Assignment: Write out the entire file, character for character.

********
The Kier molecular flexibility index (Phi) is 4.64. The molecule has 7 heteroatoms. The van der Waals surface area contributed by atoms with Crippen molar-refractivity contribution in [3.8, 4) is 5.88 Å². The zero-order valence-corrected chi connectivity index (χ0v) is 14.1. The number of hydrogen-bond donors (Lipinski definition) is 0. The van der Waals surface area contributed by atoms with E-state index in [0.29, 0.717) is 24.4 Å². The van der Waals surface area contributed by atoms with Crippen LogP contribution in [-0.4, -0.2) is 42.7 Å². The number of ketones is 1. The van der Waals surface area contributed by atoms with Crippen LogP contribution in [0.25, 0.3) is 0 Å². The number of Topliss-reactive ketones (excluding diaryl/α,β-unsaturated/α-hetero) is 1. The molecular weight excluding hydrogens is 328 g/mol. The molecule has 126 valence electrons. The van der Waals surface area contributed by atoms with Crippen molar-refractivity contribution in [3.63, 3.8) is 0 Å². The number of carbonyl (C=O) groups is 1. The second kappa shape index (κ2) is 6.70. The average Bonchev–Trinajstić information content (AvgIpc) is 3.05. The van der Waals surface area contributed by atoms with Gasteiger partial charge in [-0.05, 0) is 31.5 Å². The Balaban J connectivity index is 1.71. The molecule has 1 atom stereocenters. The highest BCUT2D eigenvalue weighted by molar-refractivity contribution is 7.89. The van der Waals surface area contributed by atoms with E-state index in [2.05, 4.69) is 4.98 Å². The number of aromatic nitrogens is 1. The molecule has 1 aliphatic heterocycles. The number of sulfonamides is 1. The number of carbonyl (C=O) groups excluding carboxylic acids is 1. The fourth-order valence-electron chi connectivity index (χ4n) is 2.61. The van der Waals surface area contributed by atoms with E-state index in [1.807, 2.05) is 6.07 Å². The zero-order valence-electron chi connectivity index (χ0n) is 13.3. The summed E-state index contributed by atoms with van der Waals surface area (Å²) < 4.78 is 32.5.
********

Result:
The Kier molecular flexibility index (Phi) is 4.64. The molecule has 7 heteroatoms. The van der Waals surface area contributed by atoms with Crippen molar-refractivity contribution in [3.8, 4) is 5.88 Å². The zero-order valence-corrected chi connectivity index (χ0v) is 14.1. The number of hydrogen-bond donors (Lipinski definition) is 0. The van der Waals surface area contributed by atoms with E-state index in [0.29, 0.717) is 24.4 Å². The van der Waals surface area contributed by atoms with Crippen LogP contribution in [-0.4, -0.2) is 42.7 Å². The number of ketones is 1. The van der Waals surface area contributed by atoms with Crippen LogP contribution in [0.25, 0.3) is 0 Å². The number of Topliss-reactive ketones (excluding diaryl/α,β-unsaturated/α-hetero) is 1. The molecular weight excluding hydrogens is 328 g/mol. The molecule has 126 valence electrons. The van der Waals surface area contributed by atoms with Crippen molar-refractivity contribution in [3.63, 3.8) is 0 Å². The number of carbonyl (C=O) groups is 1. The second kappa shape index (κ2) is 6.70. The average Bonchev–Trinajstić information content (AvgIpc) is 3.05. The van der Waals surface area contributed by atoms with Gasteiger partial charge in [-0.05, 0) is 31.5 Å². The Balaban J connectivity index is 1.71. The molecule has 1 atom stereocenters. The highest BCUT2D eigenvalue weighted by molar-refractivity contribution is 7.89. The van der Waals surface area contributed by atoms with E-state index in [2.05, 4.69) is 4.98 Å². The number of aromatic nitrogens is 1. The molecule has 1 aliphatic heterocycles. The number of sulfonamides is 1. The number of carbonyl (C=O) groups excluding carboxylic acids is 1. The fourth-order valence-electron chi connectivity index (χ4n) is 2.61. The van der Waals surface area contributed by atoms with E-state index in [1.807, 2.05) is 6.07 Å². The zero-order valence-electron chi connectivity index (χ0n) is 13.3. The summed E-state index contributed by atoms with van der Waals surface area (Å²) < 4.78 is 32.5.